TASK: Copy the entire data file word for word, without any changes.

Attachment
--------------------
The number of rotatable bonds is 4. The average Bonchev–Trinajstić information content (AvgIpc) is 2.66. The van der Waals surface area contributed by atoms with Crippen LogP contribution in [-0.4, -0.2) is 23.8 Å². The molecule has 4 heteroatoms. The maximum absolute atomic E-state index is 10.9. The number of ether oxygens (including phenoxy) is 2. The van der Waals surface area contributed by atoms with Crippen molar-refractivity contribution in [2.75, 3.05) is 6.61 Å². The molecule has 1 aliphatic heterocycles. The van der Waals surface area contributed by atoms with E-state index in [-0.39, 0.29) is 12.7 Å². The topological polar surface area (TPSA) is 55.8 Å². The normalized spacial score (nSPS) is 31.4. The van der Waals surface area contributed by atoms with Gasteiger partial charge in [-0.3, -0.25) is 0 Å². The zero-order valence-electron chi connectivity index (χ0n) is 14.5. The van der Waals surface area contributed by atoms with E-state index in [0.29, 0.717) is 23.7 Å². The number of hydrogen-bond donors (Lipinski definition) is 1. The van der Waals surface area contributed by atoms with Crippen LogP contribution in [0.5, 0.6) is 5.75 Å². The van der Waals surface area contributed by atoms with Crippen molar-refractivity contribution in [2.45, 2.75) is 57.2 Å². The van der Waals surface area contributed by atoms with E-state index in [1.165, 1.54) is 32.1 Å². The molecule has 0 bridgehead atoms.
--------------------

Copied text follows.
The number of rotatable bonds is 4. The average Bonchev–Trinajstić information content (AvgIpc) is 2.66. The van der Waals surface area contributed by atoms with Crippen LogP contribution in [-0.4, -0.2) is 23.8 Å². The molecule has 4 heteroatoms. The maximum absolute atomic E-state index is 10.9. The number of ether oxygens (including phenoxy) is 2. The van der Waals surface area contributed by atoms with Crippen molar-refractivity contribution in [2.75, 3.05) is 6.61 Å². The molecule has 1 aliphatic heterocycles. The van der Waals surface area contributed by atoms with E-state index in [-0.39, 0.29) is 12.7 Å². The topological polar surface area (TPSA) is 55.8 Å². The normalized spacial score (nSPS) is 31.4. The van der Waals surface area contributed by atoms with Gasteiger partial charge in [-0.3, -0.25) is 0 Å². The zero-order valence-electron chi connectivity index (χ0n) is 14.5. The van der Waals surface area contributed by atoms with E-state index in [0.29, 0.717) is 23.7 Å². The number of hydrogen-bond donors (Lipinski definition) is 1. The van der Waals surface area contributed by atoms with Crippen LogP contribution in [0.5, 0.6) is 5.75 Å². The van der Waals surface area contributed by atoms with Crippen molar-refractivity contribution in [2.45, 2.75) is 57.2 Å². The van der Waals surface area contributed by atoms with E-state index in [1.165, 1.54) is 32.1 Å². The molecule has 0 bridgehead atoms.